Indie Roundup looks back at the past seven (or, sometimes, eight) days of news in the indie film community, along with a peak ahead to what's coming soon.
Opening. The highest-profile "indie" is Woody Allen's Whatever Works, wiith Tatia Rosenthal's stop-motion animation feature $9.99, Francois Velle's NYC drama The Narrows, Andy Abrahams Wilson's Lyme disease doc Under Our Skin, and Tommy Wirkola's Nazi zombie flick Dead Snow vying for attention on a limited number of screens. On the festival circuit, CineVegas drew to a close on Monday (Eric D. Snider covered it for us), the same night that Silverdocs opened in Silver Spring, Maryland. The Los Angeles Film Festival starts tonight and the New York Asian Film Festival kicks off tomorrow.
Box Office. Last weekend saw several strong openings, with Robert Kenner's doc Food, Inc. leading the way ($20,171 per-screen), followed by Duncan Jones' sci-fi drama Moon ($17,006 per screen), and Francis Coppola's family drama Tetro ($15,252). The doc Youssou N'Dour: I Bring What I Love ($10,866) and Le combat dans l'ile ($10,217) also debuted nicely, while the expansion of Sam Mendes' Away We Go brought in good business ($12,463). Daryl Wein's very informative AIDS activist doc Sex Positive drew $3,408 at one theater.
Online Viewing. How about a doc about a doc? Keir Moreano's documentary As the Call So the Echo follows an American doctor who unexpectedly finds himself in Vetnam after he decides to donate unused medical equipment. The film is available for free streaming at Babelgum, courtesy of the good folks at Cinetic.
After the jump: How will
AFI Dallas the Dallas International Film Festival fare without AFI?
Festivals. Before I came on board with Cinematical, I did some work for the Dallas Film Society (both as a volunteer and as a paid temporary writer) in their preparations for the first AFI Dallas International Film Festival in 2007. As I wrote earlier this year upon the conclusion of the third edition, "AFI Dallas became a cultural institution in its first year, an event heavily covered by local online, print, and television outlets." The relatively high profile for a start-up regional fest was made possible in large part by a contractual arrangement with the American Film Institute, a partnership that has now ended.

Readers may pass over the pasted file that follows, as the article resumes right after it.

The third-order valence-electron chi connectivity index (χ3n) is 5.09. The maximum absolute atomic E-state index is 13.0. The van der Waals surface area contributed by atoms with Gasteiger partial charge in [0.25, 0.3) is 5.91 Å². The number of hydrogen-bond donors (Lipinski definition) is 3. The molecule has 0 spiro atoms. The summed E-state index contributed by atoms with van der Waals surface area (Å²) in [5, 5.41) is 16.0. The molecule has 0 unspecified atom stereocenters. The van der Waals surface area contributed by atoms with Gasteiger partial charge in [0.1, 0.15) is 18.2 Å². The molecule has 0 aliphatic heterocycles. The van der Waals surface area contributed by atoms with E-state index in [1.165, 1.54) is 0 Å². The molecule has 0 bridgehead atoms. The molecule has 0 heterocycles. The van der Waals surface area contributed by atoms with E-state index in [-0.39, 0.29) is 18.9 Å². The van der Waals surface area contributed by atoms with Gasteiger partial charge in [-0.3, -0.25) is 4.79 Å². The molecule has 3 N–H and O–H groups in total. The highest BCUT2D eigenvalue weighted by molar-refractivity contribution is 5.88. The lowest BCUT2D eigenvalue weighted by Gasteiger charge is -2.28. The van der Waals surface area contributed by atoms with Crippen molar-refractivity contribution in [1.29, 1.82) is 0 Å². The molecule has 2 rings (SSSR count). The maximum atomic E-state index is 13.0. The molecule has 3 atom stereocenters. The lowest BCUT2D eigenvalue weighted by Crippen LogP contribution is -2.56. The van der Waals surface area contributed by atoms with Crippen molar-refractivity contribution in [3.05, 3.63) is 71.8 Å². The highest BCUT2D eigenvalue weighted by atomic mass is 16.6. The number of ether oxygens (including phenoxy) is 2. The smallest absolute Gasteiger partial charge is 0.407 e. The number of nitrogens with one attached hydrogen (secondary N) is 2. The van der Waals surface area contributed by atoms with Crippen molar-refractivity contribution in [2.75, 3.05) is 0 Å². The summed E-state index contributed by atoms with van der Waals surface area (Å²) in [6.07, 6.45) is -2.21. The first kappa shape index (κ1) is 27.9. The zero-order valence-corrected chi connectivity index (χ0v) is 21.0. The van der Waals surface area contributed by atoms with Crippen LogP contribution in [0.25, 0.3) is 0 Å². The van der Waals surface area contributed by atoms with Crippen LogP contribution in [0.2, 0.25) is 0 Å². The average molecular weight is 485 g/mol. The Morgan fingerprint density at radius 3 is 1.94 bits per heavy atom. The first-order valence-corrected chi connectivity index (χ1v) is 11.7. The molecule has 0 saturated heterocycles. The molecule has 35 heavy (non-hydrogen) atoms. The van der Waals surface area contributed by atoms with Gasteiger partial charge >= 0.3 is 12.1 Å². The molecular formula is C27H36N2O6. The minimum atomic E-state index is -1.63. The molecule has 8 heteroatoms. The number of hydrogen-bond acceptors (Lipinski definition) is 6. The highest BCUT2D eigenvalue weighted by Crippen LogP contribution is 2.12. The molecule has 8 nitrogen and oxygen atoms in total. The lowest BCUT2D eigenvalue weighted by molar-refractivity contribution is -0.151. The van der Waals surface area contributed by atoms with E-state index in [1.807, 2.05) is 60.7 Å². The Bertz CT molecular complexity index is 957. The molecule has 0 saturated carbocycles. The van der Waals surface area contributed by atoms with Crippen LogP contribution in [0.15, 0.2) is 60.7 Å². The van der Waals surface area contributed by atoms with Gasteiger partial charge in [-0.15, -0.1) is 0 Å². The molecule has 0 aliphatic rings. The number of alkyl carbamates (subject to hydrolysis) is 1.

Mike Jones was the first to post the news that AFI and the Dallas Film Society jointly announced the "completion of their initial three-year agreement." The deal for AFI's name and expertise was reported to be for the sum of $836,000 over the period of the contract, according to indieWIRE. Jones commented: "At the end of the day, I would imagine DFS didn't want to shell out the licensing fee to AFI."
From a local perspective, it seems to me that the folks behind the festival worked hard to overcome initial apprehension and doubts, succeeding in forming bonds with many film and other community organizations in the city. One of the major initial concerns was that the well-funded "newcomers" scheduled their fest in March, right after South by Southwest and just before the long-established USA Film Festival. But SXSW remains the higher-profile, more widely recognized and nationally-reported-on event, and USA FF continues as it has been, a small, well-curated event that lasts a handful of days and tends to a small base of devoted supporters.
The challenge for the Dallas International Film Festival remains the forging of its own distinct identity. If they continue to reach out broadly to varying audiences, maintain cordial relations with other local fests, showcase local filmmakers, program some bold choices, secure a few well-known names to walk the red carpet, and be modest in their ambitions (no need to try and be Sundance or Cannes), I see a clear path for the event to be a vital regional festival and an important component of the local arts scene, even without the name brand recognition of AFI.
Recognition with international distributors and sales agents may be a different story. I would hope the fest has established a sufficiently good name on its own merits so as to continue to secure more challenging foreign-language fare.